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College Councils History

The Beginning
The college council program began with the establishment of Council 1477 at the University of Notre Dame in 1910. Notre Dame students, who were members of the local Santa Maria Council 553, explored the idea of a separate council on the school’s campus that could directly address the needs of the student members. Despite an initial concern about the constant turnover of college students, the Supreme Council chartered the council and thus began the long legacy of college Knights.

It took time for the newly approved program to grow. Nine years passed before the second college council, Council 1965, formed at Mount Saint Mary College in Maryland. It took an additional 27 years for the college program to expand to public schools, the first of which was Council 2782 at the University of Illinois, Urbana-Champaign.

Council Growth and the Birth of the College Councils Conference 
The slow growth continued until the 1960s. By the end of that decade, there were over 60 college councils Order-wide. The 1960s also saw the expansion of the college program to both Mexico and Puerto Rico.

As the college program grew, Boston College Council 5278 realized a need for college students to meet and discuss the unique circumstances student Knights faced on campus. This realization led Boston College to host the first College Councils Conference in the spring of 1966. This first conference brought together students from eleven different campuses. The conference also established the first College Council Coordinating Committee to plan the subsequent conference for March of 1967.

In the months leading up to the second conference, the committee enlisted the support of the Supreme Council. Supreme Knight John McDevitt responded to this request and named Deputy Supreme Knight Charles Ducey a delegate and consultant to the conference and the college program. The Supreme Council continued to support the conference for the next three years as it was hosted by councils at Niagara University, the University of Notre Dame and the University of Dallas. In 1970, the Supreme Council assumed a larger role in organizing the conference and moved the conference to New Haven, Connecticut, where it has been continuously held on an annual basis.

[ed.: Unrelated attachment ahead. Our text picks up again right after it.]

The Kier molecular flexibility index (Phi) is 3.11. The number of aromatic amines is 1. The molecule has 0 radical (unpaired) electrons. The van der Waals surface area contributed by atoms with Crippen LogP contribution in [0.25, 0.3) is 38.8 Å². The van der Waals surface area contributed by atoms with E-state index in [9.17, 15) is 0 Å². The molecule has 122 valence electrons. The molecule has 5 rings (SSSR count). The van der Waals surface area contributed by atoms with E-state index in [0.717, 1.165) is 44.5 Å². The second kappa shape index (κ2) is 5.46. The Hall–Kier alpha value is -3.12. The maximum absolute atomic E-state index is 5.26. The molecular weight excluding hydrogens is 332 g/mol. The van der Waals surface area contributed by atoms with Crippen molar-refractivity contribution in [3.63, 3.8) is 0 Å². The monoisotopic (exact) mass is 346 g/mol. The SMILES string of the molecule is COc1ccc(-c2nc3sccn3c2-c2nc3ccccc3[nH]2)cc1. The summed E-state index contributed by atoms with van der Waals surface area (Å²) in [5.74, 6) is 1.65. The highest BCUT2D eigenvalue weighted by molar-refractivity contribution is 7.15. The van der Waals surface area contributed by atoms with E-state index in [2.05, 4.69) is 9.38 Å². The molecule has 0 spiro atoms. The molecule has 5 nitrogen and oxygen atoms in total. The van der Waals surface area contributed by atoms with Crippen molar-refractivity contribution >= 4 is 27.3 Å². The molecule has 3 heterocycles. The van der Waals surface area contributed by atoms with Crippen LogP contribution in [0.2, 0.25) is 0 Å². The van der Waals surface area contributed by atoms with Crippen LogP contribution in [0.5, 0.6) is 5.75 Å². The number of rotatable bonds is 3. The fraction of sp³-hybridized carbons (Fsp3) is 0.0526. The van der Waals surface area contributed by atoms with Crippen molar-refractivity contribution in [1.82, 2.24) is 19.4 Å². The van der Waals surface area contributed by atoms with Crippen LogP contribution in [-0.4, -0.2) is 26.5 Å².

World Youth Day and the College Program Today
In the 1990s, the Supreme Council looked for ways to further involve college Knights within the global Church community. In 1997, the Supreme Council invited a group of college leaders to attend World Youth Day in Paris as pilgrims. Since then, the Supreme Council has organized pilgrimages for college Knights to attend World Youth Days in Rome (2000), Toronto (2002), Cologne (2005), Sydney (2008), Madrid (2011) and Kraków (2016). In Sydney, Madrid and Kraków, the Supreme Council sponsored English-language catechesis and youth festival events, which were run in part by the college Knights.

In recent years, the college council program has seen tremendous growth under the leadership of Supreme Knight Carl Anderson. Since 2000 the college council program has doubled in size throughout the world. At present, there are over 350 college councils at colleges and universities in the United States, Canada, Mexico, Puerto Rico, the Dominican Republic, and the Philippines.